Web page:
the amazing googleEarth

For those unfamiliar with googleEarth, it's a program that takes googlemaps and adds three dimensional, satelite, CG aspects to it. You'll see it used on nearly every major news network today. Whenever they cut to a graphic that includes a zoom into or fly over a city--it's nearly always the pro version of googleEarth. CNN really started using it a lot to show the proximity of different areas in New Orleans during their huricane Katrina coverage.

OK, enough about the background, how is that relevant?

I'm sure some of you have been using it for a while now. The PC version is about a year old. I've been a little late to the googleEarth game since the mac version was released only a couple weeks ago. Turns out you can save driving directions in a file to be shared with others. So to get my feet wet I created directions from the church in Scituate to our reception at the Red Lion in Cohassett. And it's just a cool piece of software. I couldn't even imagine technology like this on a home computer five years ago...much less something that anyone can download and use for free. In the next few weeks I plan to supplement the driving directions on our guest info site with these googleEarth files--even if just for the novelty.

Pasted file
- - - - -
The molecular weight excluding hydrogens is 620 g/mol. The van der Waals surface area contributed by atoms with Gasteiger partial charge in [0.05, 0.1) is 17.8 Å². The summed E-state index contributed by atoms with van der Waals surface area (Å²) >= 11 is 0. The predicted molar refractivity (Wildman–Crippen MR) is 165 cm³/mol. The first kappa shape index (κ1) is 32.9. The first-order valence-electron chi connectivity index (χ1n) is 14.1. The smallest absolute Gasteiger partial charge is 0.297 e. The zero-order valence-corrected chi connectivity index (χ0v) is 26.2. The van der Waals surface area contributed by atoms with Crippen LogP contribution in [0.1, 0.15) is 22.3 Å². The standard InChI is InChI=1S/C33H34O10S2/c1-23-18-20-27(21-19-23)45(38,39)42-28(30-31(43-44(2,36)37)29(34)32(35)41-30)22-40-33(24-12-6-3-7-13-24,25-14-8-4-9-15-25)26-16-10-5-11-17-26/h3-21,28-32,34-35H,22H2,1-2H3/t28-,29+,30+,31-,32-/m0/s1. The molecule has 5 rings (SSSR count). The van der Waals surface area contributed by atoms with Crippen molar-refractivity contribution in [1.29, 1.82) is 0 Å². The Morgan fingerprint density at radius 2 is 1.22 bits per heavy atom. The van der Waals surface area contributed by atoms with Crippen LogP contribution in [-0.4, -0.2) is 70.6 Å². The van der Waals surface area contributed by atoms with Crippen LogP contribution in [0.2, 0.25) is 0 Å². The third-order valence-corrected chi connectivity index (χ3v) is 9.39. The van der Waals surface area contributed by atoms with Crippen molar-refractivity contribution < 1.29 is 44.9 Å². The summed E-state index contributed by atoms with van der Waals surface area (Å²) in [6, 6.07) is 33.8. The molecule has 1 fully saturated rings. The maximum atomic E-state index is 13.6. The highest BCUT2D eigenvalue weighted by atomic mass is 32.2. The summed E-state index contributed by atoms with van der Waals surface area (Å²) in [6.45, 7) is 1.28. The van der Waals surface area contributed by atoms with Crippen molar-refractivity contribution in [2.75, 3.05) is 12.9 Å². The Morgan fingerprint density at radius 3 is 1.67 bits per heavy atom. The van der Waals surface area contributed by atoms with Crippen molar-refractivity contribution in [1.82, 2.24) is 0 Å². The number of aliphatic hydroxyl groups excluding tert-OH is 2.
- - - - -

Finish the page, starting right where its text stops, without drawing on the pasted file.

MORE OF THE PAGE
For now, faithful readers of our blog get a preview. Follow the directions below and you too will soon be flying from Scituate to Cohassett.
  1. Download and install googleEarth. You can find the file here.
  2. Download the googleEarth document I created here. (PC: right-click, "save-as") (mac: alt-click)
  3. On your computer, find the document called churchtoreception.kmz. Doubleclick it.
  4. GoogleEarth will now open and zoom you to the south shore from outer space. Hit play and you see a turn-by-turn flyover. If you highlight "route" and hit play, you get a smooth flyover from start to end.
I encourage anyone that's never used googleEarth to play around with it. Major cities and landmarks are presented with the buildings in 3D so you can go down Commonwealth Avenue in Boston with the buildings passing beside you. Or try visiting the Grand Canyon where the topography is mapped out fully in three dimensions so you can fly from the rim right down to the Colorado river at the bottom. It's wild.

No comments: